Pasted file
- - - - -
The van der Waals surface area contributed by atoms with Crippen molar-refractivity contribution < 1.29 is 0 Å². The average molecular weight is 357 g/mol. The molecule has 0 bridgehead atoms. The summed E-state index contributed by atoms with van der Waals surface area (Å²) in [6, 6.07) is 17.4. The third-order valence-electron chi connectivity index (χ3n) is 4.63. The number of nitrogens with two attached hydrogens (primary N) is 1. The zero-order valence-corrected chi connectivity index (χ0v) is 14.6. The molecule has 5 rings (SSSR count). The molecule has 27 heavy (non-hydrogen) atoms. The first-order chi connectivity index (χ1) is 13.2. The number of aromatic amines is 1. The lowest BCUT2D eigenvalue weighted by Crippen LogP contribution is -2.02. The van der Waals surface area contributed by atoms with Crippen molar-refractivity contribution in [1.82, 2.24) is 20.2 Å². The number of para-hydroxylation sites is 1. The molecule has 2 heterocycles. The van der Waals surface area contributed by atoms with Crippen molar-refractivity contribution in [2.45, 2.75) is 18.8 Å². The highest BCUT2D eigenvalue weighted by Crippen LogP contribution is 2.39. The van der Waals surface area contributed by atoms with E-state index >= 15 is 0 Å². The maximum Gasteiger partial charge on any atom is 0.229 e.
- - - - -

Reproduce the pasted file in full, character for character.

The van der Waals surface area contributed by atoms with Crippen molar-refractivity contribution < 1.29 is 0 Å². The average molecular weight is 357 g/mol. The molecule has 0 bridgehead atoms. The summed E-state index contributed by atoms with van der Waals surface area (Å²) in [6, 6.07) is 17.4. The third-order valence-electron chi connectivity index (χ3n) is 4.63. The number of nitrogens with two attached hydrogens (primary N) is 1. The zero-order valence-corrected chi connectivity index (χ0v) is 14.6. The molecule has 5 rings (SSSR count). The molecule has 27 heavy (non-hydrogen) atoms. The first-order chi connectivity index (χ1) is 13.2. The number of aromatic amines is 1. The lowest BCUT2D eigenvalue weighted by Crippen LogP contribution is -2.02. The van der Waals surface area contributed by atoms with Crippen molar-refractivity contribution in [1.82, 2.24) is 20.2 Å². The number of para-hydroxylation sites is 1. The molecule has 2 heterocycles. The van der Waals surface area contributed by atoms with Crippen molar-refractivity contribution in [2.45, 2.75) is 18.8 Å². The highest BCUT2D eigenvalue weighted by Crippen LogP contribution is 2.39. The van der Waals surface area contributed by atoms with E-state index >= 15 is 0 Å². The maximum Gasteiger partial charge on any atom is 0.229 e.